The United Nations today re-established its political presence in Mogadishu.
The “historic step” will allow the world body to work more closely with Somalia during a crucial period in its peace process.
Secretary-General’s Special Representative Augustine P. Mahigato moved to the capital of the Horn of Africa nation from Nairobi along with a number of his core staff from the UN Political Office for Somalia (UNPOS)after an absence of 17 years.
The move comes one and half months after Secretary-General Ban Ki-moon announced during his visit to Mogadishu that the UN office will relocate to the city to provide further assistance at what he called a “critical juncture” for the future of the Somali people.
Ambassador Mahiga, who was welcomed at the airport by Prime Minister Abdiweli Mohamed Ali, Somali Officials and foreign diplomats, said he was delighted that the UN Political Office for Somalia (UNPOS) would now be working from the capital.
“This is a historic step. It is now up to us to make up for lost time.” -Mr. Mahiga
The last Special Representative of the Secretary-General to be based in Mogadishu was James Victor Gbeho, who worked with the now defunct UN Operations in Somalia II (UNOSOM II), and left in early 1995.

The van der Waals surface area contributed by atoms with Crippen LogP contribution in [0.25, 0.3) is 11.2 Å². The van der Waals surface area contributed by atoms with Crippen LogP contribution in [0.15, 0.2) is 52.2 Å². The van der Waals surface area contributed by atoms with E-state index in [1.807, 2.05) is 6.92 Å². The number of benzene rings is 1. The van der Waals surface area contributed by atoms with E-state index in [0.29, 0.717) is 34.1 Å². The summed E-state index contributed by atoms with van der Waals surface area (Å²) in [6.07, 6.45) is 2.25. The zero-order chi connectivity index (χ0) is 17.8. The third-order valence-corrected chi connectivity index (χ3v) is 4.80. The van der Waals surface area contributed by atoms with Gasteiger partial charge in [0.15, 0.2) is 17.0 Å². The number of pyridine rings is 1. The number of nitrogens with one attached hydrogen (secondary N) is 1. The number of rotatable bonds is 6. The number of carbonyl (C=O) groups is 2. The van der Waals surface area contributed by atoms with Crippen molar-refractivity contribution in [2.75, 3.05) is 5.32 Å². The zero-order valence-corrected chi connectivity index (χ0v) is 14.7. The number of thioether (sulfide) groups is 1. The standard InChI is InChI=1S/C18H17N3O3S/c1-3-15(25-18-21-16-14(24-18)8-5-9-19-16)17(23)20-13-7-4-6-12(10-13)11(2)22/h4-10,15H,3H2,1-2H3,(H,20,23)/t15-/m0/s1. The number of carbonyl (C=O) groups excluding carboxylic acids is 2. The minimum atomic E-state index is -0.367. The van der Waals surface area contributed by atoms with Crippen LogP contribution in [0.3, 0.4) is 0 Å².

UNPOS was established shortly afterwards and has since been based in the Kenyan capital, Nairobi.
“Being on the ground will allow us to be closer to all the stakeholders – the Transitional Federal Institutions and other administrations, civil society, NGOs [non-governmental organizations], business people, journalists and ordinary Somalis.” – Mr. Mahiga
Mr. Mahiga stressed that daily interaction will help them understand each other and to work together in a more imaginative and constructive manner at this crucial period in the peace process.
Security remains the single most critical challenge confronting the transitional federal institutions.
The TFG in Mogadishu, the capital, has been under attack from Al-Shabaab and other Islamist militants controlling the south and hundreds of thousands of civilians have been driven from their homes by the conflict.
The presence of foreign extremist fighters in Somalia is a constant reminder of the high risk that the Horn of Africa is rapidly becoming the next front in global efforts against international terrorism.